A survey by the revenue department has detected multiple reasons for the glaring gap between the number of eligible taxpayers on the Goods and Services Tax Network (GSTN) and the tax returns being filed in each month.
A survey by the revenue department has detected multiple reasons for the glaring gap between the number of eligible taxpayers on the Goods and Services Tax Network (GSTN) and the tax returns being filed in each month. Apart from lack of internet connectivity with some of the taxpayers and GSTN’s technical glitches, lack of funds for paying taxes and a notion that no returns are needed to be filed in case of nil supplies caused returns trailing the eligible taxpayer base, Mahender Singh, member (GST), Central Board of Excise and Customs, told FE. The problems encountered differed depending on the taxpayers’ profiles, he said, adding that the department would continue its outreach programme, including hand-holding of small taxpayers to ensure more returns are filed. Even after several weeks have passed after the deadline for filing the interim return GSTR-3B for July, at least 10 lakh of the 65 lakh eligible taxpayers haven’t filed it so far. Similar gaps existed in the subsequent two months as well.
Some assessees haven’t filed returns as they are below the GST threshold (Rs 20 lakh annual turnover) but have migrated to GSTN from the earlier VAT regime, which had a lower threshold. A section of these assesses is awaiting de-registration from the portal. Assessees dealing in exempt supplies have also chosen not to file returns. “We didn’t find any common theme (for the slow filing of returns)… Instead, there are myriad reasons for the same. However, these issues can be resolved by continuing our outreach programme effectively,” Singh said.The government had waived late fee for filing returns for July. It extended the waiver to August and September also on Tuesday.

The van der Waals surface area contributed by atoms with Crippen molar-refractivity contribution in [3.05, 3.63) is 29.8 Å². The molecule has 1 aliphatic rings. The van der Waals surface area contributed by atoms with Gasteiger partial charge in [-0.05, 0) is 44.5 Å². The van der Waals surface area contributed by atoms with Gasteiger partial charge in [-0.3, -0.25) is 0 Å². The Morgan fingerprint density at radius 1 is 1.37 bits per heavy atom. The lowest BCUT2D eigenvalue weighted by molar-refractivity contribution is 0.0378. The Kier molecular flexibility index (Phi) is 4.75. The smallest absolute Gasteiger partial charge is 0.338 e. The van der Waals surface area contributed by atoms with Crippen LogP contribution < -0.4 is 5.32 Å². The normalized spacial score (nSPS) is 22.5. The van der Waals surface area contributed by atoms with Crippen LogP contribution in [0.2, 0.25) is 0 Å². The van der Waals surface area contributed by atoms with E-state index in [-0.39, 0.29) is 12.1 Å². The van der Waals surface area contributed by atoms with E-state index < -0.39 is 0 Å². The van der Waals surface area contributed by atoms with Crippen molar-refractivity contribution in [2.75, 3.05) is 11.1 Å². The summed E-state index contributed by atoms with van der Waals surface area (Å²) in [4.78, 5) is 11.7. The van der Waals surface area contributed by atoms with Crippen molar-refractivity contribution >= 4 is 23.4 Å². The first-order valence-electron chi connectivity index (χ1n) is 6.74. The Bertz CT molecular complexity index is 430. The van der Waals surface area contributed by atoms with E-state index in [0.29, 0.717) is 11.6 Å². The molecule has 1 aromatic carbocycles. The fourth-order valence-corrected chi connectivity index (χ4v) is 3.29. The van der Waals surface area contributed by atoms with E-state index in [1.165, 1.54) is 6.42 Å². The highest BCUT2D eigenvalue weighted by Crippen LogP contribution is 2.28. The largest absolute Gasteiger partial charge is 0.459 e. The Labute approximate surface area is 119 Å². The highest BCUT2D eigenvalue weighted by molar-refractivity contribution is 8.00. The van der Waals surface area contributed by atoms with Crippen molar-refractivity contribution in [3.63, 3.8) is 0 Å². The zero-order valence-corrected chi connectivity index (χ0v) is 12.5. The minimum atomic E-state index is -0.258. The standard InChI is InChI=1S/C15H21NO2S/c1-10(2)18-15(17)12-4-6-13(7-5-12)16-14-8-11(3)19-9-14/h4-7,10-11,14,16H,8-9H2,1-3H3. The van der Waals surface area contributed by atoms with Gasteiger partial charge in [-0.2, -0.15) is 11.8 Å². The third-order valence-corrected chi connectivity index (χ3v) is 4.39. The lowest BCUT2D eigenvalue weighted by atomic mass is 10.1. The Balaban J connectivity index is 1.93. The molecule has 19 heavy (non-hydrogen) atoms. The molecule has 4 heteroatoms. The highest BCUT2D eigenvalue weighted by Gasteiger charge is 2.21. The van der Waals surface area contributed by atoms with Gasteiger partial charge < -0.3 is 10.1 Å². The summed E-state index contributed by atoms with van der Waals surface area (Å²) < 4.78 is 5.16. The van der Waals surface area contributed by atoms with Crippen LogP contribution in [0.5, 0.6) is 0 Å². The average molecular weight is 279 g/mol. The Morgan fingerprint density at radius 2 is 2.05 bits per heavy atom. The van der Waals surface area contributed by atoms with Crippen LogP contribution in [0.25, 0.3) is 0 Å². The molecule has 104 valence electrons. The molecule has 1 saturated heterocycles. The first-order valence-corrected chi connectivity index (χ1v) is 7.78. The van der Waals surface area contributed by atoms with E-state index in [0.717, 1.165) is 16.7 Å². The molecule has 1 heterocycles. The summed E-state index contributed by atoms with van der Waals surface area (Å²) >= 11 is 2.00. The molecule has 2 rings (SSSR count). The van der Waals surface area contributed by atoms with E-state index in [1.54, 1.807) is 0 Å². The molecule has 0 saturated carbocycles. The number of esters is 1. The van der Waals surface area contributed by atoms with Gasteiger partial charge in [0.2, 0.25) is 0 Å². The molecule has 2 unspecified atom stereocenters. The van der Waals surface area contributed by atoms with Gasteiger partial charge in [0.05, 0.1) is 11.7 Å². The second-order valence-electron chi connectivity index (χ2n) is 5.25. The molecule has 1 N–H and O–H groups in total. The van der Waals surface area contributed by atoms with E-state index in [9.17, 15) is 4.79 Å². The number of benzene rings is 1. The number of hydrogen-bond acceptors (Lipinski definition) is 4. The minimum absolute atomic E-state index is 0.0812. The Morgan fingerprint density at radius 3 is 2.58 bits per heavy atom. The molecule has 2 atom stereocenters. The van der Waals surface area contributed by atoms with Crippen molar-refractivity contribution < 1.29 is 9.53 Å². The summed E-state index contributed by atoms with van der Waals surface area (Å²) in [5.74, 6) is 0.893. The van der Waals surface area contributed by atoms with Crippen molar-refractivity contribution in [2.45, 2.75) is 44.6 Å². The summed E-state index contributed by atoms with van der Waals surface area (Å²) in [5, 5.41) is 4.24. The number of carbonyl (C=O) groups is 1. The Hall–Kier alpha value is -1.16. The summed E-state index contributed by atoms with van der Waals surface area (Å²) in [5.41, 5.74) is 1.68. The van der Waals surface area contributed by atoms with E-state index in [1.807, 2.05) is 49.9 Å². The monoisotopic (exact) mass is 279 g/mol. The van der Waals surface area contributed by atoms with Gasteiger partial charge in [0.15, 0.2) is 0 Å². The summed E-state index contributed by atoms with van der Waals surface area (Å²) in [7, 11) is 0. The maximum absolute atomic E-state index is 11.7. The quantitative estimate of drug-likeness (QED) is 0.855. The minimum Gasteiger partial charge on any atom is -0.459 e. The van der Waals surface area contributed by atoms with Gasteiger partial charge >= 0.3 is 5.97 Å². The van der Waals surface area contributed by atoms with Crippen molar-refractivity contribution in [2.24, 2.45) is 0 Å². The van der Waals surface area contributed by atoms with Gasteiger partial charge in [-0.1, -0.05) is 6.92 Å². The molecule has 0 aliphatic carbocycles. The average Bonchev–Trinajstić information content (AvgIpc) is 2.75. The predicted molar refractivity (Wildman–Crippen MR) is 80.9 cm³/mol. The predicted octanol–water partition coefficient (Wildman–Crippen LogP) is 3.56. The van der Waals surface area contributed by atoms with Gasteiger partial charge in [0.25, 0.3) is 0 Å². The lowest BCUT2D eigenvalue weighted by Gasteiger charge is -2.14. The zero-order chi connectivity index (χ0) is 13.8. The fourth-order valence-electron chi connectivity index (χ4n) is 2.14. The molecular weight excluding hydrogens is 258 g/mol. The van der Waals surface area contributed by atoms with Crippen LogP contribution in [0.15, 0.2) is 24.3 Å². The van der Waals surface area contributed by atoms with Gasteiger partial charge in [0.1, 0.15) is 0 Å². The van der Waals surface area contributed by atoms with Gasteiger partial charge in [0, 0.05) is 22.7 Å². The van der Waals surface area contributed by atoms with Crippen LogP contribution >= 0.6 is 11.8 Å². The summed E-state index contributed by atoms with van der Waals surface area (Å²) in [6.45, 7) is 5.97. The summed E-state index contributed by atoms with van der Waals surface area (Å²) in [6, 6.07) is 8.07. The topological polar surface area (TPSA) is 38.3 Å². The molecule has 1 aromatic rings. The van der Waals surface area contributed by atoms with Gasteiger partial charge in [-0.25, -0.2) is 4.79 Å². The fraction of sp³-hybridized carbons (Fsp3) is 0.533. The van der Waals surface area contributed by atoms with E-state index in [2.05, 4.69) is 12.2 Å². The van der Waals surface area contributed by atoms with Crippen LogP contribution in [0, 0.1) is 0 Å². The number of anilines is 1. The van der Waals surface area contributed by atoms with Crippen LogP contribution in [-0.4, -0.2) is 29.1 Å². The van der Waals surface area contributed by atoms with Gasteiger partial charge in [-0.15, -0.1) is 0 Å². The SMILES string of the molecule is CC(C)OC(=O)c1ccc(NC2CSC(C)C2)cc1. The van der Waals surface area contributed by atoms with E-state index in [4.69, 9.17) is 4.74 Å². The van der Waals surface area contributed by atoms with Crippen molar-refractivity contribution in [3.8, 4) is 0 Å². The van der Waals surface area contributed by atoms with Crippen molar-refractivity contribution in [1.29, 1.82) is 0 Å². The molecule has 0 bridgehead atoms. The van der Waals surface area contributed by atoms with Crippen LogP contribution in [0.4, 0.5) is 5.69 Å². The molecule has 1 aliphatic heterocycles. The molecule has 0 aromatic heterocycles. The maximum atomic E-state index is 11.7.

Although, nearly 95% of GST revenue comes from less than 5% taxpayers, the government needs data from all eligible taxpayers to analyse the impact of GST more efficiently and accurately. However, with many taxpayers not filing returns, the vital GST feature which matches sales and purchases of businesses to check tax avoidance could be difficult to implement. Revenue secretary Hasmukh Adhia had told FE earlier that the department could look at non-coercive ways to improve compliance. The revenue department is keenly watching the first cycle (July) of filing comprehensive returns (GSTR-1, GSTR-2 and GSTR-3) which ends on November 10.
The uncertainty over tax filings has prevented the GST Council from announcing dates for filing the detailed returns for subsequent months. “We will make a decision on dates for later months after the experience from July results,” Singh said. Even among businesses that filed the interim returns, a large segment (40% in July) paid no tax in cash. Although the government is reconciled to this given that in the initial two months after GST roll-out the accumulated transitional credit was high and was to be legitimately used. It is another matter that the credit would be allowed in a staggered manner (up to December) to avoid a temporary revenue shortfall. Also, there are players who deal with exempted (zero tax) goods and items outside the GST ambit. Still, the government feels that the gap between the eligible taxpayers and GSTR 3 B filings is still large.